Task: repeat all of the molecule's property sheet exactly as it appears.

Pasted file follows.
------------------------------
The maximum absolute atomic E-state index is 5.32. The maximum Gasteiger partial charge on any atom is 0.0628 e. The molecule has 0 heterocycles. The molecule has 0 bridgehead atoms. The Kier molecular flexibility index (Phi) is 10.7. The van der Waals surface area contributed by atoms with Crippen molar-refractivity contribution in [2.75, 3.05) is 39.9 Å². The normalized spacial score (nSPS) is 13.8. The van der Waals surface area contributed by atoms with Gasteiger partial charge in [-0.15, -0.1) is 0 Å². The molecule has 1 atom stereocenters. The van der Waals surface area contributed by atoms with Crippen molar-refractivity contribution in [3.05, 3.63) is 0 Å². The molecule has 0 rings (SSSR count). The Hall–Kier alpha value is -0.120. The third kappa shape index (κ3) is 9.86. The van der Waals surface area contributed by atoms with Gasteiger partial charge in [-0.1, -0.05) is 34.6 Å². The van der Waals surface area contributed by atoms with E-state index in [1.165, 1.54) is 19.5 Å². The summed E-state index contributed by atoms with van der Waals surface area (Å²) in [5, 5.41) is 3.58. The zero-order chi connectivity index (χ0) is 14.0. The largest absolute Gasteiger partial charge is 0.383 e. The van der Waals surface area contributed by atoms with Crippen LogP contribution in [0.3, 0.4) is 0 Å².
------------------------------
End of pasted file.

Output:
The maximum absolute atomic E-state index is 5.32. The maximum Gasteiger partial charge on any atom is 0.0628 e. The molecule has 0 heterocycles. The molecule has 0 bridgehead atoms. The Kier molecular flexibility index (Phi) is 10.7. The van der Waals surface area contributed by atoms with Crippen molar-refractivity contribution in [2.75, 3.05) is 39.9 Å². The normalized spacial score (nSPS) is 13.8. The van der Waals surface area contributed by atoms with Gasteiger partial charge in [-0.15, -0.1) is 0 Å². The molecule has 1 atom stereocenters. The van der Waals surface area contributed by atoms with Crippen molar-refractivity contribution in [3.05, 3.63) is 0 Å². The molecule has 0 rings (SSSR count). The Hall–Kier alpha value is -0.120. The third kappa shape index (κ3) is 9.86. The van der Waals surface area contributed by atoms with Gasteiger partial charge in [-0.1, -0.05) is 34.6 Å². The van der Waals surface area contributed by atoms with E-state index in [1.165, 1.54) is 19.5 Å². The summed E-state index contributed by atoms with van der Waals surface area (Å²) in [5, 5.41) is 3.58. The zero-order chi connectivity index (χ0) is 14.0. The largest absolute Gasteiger partial charge is 0.383 e. The van der Waals surface area contributed by atoms with Crippen LogP contribution in [0.3, 0.4) is 0 Å².